I spent the whole summer of 2003 exploring India. After the first few weeks of hot and dusty excursions through the plains — checking out temples and riding overnight trains — I went up to the cool summer hill station of Almora to relax and unwind for a week.
In a local chai shop, I came across a yellowed old guidebook with a short description of Roopkund – a mysterious, high-altitude lake that was nestled in the crux of Trishul (23,359 ft.). The small lake was filled with several hundred human skeletons frozen in the ice for most of the year. Scientists who analyzed the skeletons believe that they were religious pilgrims in the 12th to 15th century, who got caught in a ferocious hailstorm and perished.
Roopkund lake was less than 100 miles from where I was. I quickly forgot all about relaxing and unwinding. I knew I had to go to Roopkund and see it for myself!
I asked the staff at the town’s only trekking shop in town about Roopkund. They didn’t know much about it firsthand, but they said the area was remote and dangerous to visit alone so I searched for a partner.
I met a fiery young backpacker from Israel named Roy who was at the end of his adventure in India. He had just cashed his last traveler’s check. I told him about my plan to visit Roopkund and he wanted to go, but he lacked money and gear. I offered to pay for his food and transport cost and said he could sleep in my tent so he could save on having to pay for accommodations. That sealed the deal. We were on our way the next morning. We took a string of buses from Almora to the town of Gwaldam, asked for directions and we began our trek toward Roopkund.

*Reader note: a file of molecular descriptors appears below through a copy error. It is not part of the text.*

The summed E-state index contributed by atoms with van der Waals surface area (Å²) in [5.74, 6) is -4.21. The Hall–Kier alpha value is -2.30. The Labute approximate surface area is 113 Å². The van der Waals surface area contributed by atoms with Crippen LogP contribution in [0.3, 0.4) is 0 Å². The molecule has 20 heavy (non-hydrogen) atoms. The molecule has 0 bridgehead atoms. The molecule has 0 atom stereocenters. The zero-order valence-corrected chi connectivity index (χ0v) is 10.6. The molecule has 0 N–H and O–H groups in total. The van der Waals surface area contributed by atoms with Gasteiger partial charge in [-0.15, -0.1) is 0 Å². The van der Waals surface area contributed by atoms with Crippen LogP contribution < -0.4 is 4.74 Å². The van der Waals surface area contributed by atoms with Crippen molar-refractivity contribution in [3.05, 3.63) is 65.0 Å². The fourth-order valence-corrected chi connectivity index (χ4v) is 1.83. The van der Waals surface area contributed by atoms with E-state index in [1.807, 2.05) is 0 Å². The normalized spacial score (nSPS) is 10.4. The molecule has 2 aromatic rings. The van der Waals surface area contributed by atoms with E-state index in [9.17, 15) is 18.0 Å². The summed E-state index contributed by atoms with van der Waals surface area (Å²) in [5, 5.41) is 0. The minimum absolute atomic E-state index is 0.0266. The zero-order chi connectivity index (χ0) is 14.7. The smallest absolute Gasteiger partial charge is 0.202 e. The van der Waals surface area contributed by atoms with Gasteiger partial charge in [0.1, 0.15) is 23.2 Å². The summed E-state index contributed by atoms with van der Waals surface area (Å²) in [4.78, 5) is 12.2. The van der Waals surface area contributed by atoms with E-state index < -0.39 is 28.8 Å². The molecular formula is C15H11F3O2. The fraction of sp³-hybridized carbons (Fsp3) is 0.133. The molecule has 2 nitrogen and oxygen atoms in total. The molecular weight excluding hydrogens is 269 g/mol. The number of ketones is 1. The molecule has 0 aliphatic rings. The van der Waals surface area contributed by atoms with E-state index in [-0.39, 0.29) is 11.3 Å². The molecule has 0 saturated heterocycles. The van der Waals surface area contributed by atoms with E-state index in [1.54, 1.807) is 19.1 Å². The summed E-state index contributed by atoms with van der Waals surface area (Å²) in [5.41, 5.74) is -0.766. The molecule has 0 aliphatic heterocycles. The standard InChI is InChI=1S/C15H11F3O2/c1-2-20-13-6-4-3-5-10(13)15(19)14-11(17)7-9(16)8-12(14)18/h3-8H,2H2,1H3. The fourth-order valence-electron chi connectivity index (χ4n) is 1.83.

Beginning the Trek
The first night we pitched camp in a meadow next to some Tibetan horse herders, who smiled and made friendly gestures but only spoke Tibetan. We hiked and hiked up a wide dirt path through a lush green valley to the village of Wan, where we were greeted by a group of Indian construction laborers who invited us to join their lunch of curry, rice, and lentils. We continued past Wan through numerous, picturesque little Himalayan settlements, groups of a few houses here and there, inhabited by traditional Hindu mountain people who farmed the land, raised animals, and lived as they had for thousands of years — without TV, cars or electricity.
The second night we set up camp on a tiny green island between two shallow streams. When we got settled into our tent, we were greeted by a “Hello sir!” from a business-like 7-year-old boy who sold us some cordial concentrate for 100 rupees, which he had pressed from summer wildflowers. It was red, sweet, and had a delicious floral taste.
Caught in A Hailstorm
The next day we pushed up a lung-busting series of steep switchbacks through a tall rhododendron forest as gnarly thunderclouds growled and crackled all afternoon. We walked up and above the tree line, hugging a narrow trail next to sheer cliffs as huge, thick droplets of rain began to pelt down, each one striking our jackets and backpacks with an audible “splat.” We were stuck on a 5′ wide trail hugging a cliff, with nowhere to go for cover and nowhere flat enough to pitch a tent. So we ran as hard as we (safely) could on the slippery, rocky trail… up and up… our backpacks jangling around and the straps digging hard into our shoulders.
The droplets turned to small painful blasts of hail and we kept running until we could see the huge rolling green pastures of Bedni Bugyal a few hundred yards in the distance. Starting to get soaked, we sprinted like hell for the nearest patch of high green ground and we rushed to pitch my tent. We fumbled and rushed and got the poles wrong, and then fixed it, clipped on in the fly.. ripped off our wet outer clothes and dived into the tent – shaking and chattering with cold and adrenaline – fumbling to get into our sleeping bags. It took us a good 30 minutes to fully calm down and catch our breath.
The next day we arose to the sight of a beautiful rolling meadow, surrounded on 3 sides by 20,000+ foot white Himalayan peaks. While we relaxed that day, we went over our plan to climb up into the snow and visit Roopkund. We were stoked up with excitement, joking and bragging about what an amazing adventure we were on and the amazing stories of frozen skeletons we would be able to tell our friends after we got back home. We felt like we were on top of the world, or at least close to it. We were gonna “conquer” the mysterious death lake, Roopkund.
Making the Ascent